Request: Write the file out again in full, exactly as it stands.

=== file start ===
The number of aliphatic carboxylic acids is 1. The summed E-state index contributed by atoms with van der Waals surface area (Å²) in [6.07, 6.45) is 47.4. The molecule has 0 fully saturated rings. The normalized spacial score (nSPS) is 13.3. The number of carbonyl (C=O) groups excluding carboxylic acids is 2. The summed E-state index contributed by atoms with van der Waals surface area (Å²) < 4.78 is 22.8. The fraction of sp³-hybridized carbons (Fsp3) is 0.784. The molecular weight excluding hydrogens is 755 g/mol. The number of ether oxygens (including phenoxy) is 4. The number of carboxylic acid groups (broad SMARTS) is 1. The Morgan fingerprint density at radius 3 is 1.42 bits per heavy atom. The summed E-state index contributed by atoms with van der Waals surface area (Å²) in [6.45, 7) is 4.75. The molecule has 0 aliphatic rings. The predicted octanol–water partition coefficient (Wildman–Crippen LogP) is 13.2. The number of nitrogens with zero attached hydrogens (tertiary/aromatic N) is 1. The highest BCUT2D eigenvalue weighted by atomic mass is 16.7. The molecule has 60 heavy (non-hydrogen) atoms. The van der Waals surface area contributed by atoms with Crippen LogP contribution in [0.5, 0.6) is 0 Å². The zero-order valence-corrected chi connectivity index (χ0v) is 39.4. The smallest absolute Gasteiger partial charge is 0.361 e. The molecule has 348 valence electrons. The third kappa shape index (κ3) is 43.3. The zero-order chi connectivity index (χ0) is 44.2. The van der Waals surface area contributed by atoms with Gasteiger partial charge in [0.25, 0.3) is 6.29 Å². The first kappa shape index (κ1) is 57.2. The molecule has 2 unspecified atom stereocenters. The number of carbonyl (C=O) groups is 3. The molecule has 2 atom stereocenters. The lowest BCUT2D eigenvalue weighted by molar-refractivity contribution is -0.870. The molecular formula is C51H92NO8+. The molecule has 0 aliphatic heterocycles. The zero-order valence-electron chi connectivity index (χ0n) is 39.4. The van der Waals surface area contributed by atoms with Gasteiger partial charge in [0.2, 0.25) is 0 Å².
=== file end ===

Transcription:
The number of aliphatic carboxylic acids is 1. The summed E-state index contributed by atoms with van der Waals surface area (Å²) in [6.07, 6.45) is 47.4. The molecule has 0 fully saturated rings. The normalized spacial score (nSPS) is 13.3. The number of carbonyl (C=O) groups excluding carboxylic acids is 2. The summed E-state index contributed by atoms with van der Waals surface area (Å²) < 4.78 is 22.8. The fraction of sp³-hybridized carbons (Fsp3) is 0.784. The molecular weight excluding hydrogens is 755 g/mol. The number of ether oxygens (including phenoxy) is 4. The number of carboxylic acid groups (broad SMARTS) is 1. The Morgan fingerprint density at radius 3 is 1.42 bits per heavy atom. The summed E-state index contributed by atoms with van der Waals surface area (Å²) in [6.45, 7) is 4.75. The molecule has 0 aliphatic rings. The predicted octanol–water partition coefficient (Wildman–Crippen LogP) is 13.2. The number of nitrogens with zero attached hydrogens (tertiary/aromatic N) is 1. The highest BCUT2D eigenvalue weighted by atomic mass is 16.7. The molecule has 60 heavy (non-hydrogen) atoms. The van der Waals surface area contributed by atoms with Crippen LogP contribution in [0.5, 0.6) is 0 Å². The zero-order valence-corrected chi connectivity index (χ0v) is 39.4. The smallest absolute Gasteiger partial charge is 0.361 e. The molecule has 348 valence electrons. The third kappa shape index (κ3) is 43.3. The zero-order chi connectivity index (χ0) is 44.2. The van der Waals surface area contributed by atoms with Gasteiger partial charge in [0.25, 0.3) is 6.29 Å². The first kappa shape index (κ1) is 57.2. The molecule has 2 unspecified atom stereocenters. The number of carbonyl (C=O) groups is 3. The molecule has 2 atom stereocenters. The lowest BCUT2D eigenvalue weighted by molar-refractivity contribution is -0.870. The molecular formula is C51H92NO8+. The molecule has 0 aliphatic heterocycles. The zero-order valence-electron chi connectivity index (χ0n) is 39.4. The van der Waals surface area contributed by atoms with Gasteiger partial charge in [0.2, 0.25) is 0 Å².